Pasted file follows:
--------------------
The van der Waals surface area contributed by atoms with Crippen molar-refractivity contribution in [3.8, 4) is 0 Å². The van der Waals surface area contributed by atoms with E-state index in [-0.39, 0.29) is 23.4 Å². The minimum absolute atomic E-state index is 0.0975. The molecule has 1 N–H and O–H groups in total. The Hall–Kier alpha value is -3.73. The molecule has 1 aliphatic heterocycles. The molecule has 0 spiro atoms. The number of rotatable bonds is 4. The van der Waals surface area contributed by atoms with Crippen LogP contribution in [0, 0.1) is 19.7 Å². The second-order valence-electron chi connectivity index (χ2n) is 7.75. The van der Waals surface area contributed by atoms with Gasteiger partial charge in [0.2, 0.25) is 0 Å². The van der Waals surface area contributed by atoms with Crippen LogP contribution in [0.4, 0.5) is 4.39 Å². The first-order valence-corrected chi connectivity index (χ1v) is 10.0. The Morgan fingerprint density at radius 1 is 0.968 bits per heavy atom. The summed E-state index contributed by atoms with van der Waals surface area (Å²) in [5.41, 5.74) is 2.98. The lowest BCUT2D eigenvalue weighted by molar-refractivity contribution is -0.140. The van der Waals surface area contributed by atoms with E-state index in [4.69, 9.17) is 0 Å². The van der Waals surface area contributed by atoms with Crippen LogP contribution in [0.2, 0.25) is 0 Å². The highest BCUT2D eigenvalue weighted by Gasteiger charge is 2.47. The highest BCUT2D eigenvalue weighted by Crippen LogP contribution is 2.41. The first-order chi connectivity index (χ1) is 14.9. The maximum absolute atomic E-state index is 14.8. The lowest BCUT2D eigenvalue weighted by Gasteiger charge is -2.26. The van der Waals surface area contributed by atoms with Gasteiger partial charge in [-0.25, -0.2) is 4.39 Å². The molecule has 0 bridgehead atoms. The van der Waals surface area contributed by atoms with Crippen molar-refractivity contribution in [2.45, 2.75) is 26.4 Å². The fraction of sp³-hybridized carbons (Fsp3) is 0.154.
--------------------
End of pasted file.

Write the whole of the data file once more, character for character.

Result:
The van der Waals surface area contributed by atoms with Crippen molar-refractivity contribution in [3.8, 4) is 0 Å². The van der Waals surface area contributed by atoms with E-state index in [-0.39, 0.29) is 23.4 Å². The minimum absolute atomic E-state index is 0.0975. The molecule has 1 N–H and O–H groups in total. The Hall–Kier alpha value is -3.73. The molecule has 1 aliphatic heterocycles. The molecule has 0 spiro atoms. The number of rotatable bonds is 4. The van der Waals surface area contributed by atoms with Crippen LogP contribution in [0, 0.1) is 19.7 Å². The second-order valence-electron chi connectivity index (χ2n) is 7.75. The van der Waals surface area contributed by atoms with Gasteiger partial charge in [0.2, 0.25) is 0 Å². The van der Waals surface area contributed by atoms with Crippen LogP contribution in [0.4, 0.5) is 4.39 Å². The first-order valence-corrected chi connectivity index (χ1v) is 10.0. The Morgan fingerprint density at radius 1 is 0.968 bits per heavy atom. The summed E-state index contributed by atoms with van der Waals surface area (Å²) in [5.41, 5.74) is 2.98. The lowest BCUT2D eigenvalue weighted by molar-refractivity contribution is -0.140. The van der Waals surface area contributed by atoms with E-state index in [4.69, 9.17) is 0 Å². The van der Waals surface area contributed by atoms with Crippen LogP contribution in [0.2, 0.25) is 0 Å². The highest BCUT2D eigenvalue weighted by Gasteiger charge is 2.47. The highest BCUT2D eigenvalue weighted by Crippen LogP contribution is 2.41. The first-order chi connectivity index (χ1) is 14.9. The maximum absolute atomic E-state index is 14.8. The lowest BCUT2D eigenvalue weighted by Gasteiger charge is -2.26. The van der Waals surface area contributed by atoms with Gasteiger partial charge in [-0.25, -0.2) is 4.39 Å². The molecule has 0 bridgehead atoms. The van der Waals surface area contributed by atoms with Crippen molar-refractivity contribution in [2.45, 2.75) is 26.4 Å². The fraction of sp³-hybridized carbons (Fsp3) is 0.154.